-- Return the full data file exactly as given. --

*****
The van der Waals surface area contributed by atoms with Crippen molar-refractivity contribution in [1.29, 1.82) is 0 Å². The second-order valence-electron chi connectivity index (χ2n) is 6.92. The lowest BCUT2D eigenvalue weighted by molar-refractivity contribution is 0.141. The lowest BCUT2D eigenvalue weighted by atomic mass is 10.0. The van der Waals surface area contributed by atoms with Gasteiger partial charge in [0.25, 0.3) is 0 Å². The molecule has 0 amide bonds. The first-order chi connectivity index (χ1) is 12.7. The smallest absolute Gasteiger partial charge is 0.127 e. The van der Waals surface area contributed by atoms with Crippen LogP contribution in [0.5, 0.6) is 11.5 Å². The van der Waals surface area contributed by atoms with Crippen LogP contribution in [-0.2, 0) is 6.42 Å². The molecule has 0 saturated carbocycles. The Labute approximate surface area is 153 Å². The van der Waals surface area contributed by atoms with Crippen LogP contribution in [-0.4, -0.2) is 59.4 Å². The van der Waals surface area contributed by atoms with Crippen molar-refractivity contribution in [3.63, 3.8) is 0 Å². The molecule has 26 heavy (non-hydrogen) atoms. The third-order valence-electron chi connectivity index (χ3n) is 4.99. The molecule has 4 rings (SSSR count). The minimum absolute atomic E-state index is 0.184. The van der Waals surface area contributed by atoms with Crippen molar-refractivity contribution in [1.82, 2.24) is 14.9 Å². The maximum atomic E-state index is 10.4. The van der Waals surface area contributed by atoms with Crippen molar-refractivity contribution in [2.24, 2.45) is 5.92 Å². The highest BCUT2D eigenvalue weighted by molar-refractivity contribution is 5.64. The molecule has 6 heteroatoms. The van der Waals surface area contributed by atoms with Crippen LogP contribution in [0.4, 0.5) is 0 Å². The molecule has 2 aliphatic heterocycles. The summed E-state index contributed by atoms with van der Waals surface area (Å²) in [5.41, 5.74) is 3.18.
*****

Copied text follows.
The van der Waals surface area contributed by atoms with Crippen molar-refractivity contribution in [1.29, 1.82) is 0 Å². The second-order valence-electron chi connectivity index (χ2n) is 6.92. The lowest BCUT2D eigenvalue weighted by molar-refractivity contribution is 0.141. The lowest BCUT2D eigenvalue weighted by atomic mass is 10.0. The van der Waals surface area contributed by atoms with Gasteiger partial charge in [0.25, 0.3) is 0 Å². The molecule has 0 amide bonds. The first-order chi connectivity index (χ1) is 12.7. The smallest absolute Gasteiger partial charge is 0.127 e. The van der Waals surface area contributed by atoms with Crippen LogP contribution in [0.5, 0.6) is 11.5 Å². The van der Waals surface area contributed by atoms with Crippen LogP contribution in [-0.2, 0) is 6.42 Å². The molecule has 0 saturated carbocycles. The Labute approximate surface area is 153 Å². The van der Waals surface area contributed by atoms with Crippen LogP contribution in [-0.4, -0.2) is 59.4 Å². The van der Waals surface area contributed by atoms with Crippen molar-refractivity contribution in [3.63, 3.8) is 0 Å². The molecule has 26 heavy (non-hydrogen) atoms. The third-order valence-electron chi connectivity index (χ3n) is 4.99. The molecule has 4 rings (SSSR count). The minimum absolute atomic E-state index is 0.184. The van der Waals surface area contributed by atoms with Crippen molar-refractivity contribution in [1.82, 2.24) is 14.9 Å². The maximum atomic E-state index is 10.4. The van der Waals surface area contributed by atoms with Crippen molar-refractivity contribution in [2.24, 2.45) is 5.92 Å². The highest BCUT2D eigenvalue weighted by molar-refractivity contribution is 5.64. The molecule has 6 heteroatoms. The van der Waals surface area contributed by atoms with Crippen LogP contribution in [0.4, 0.5) is 0 Å². The molecule has 2 aliphatic heterocycles. The summed E-state index contributed by atoms with van der Waals surface area (Å²) in [5.41, 5.74) is 3.18.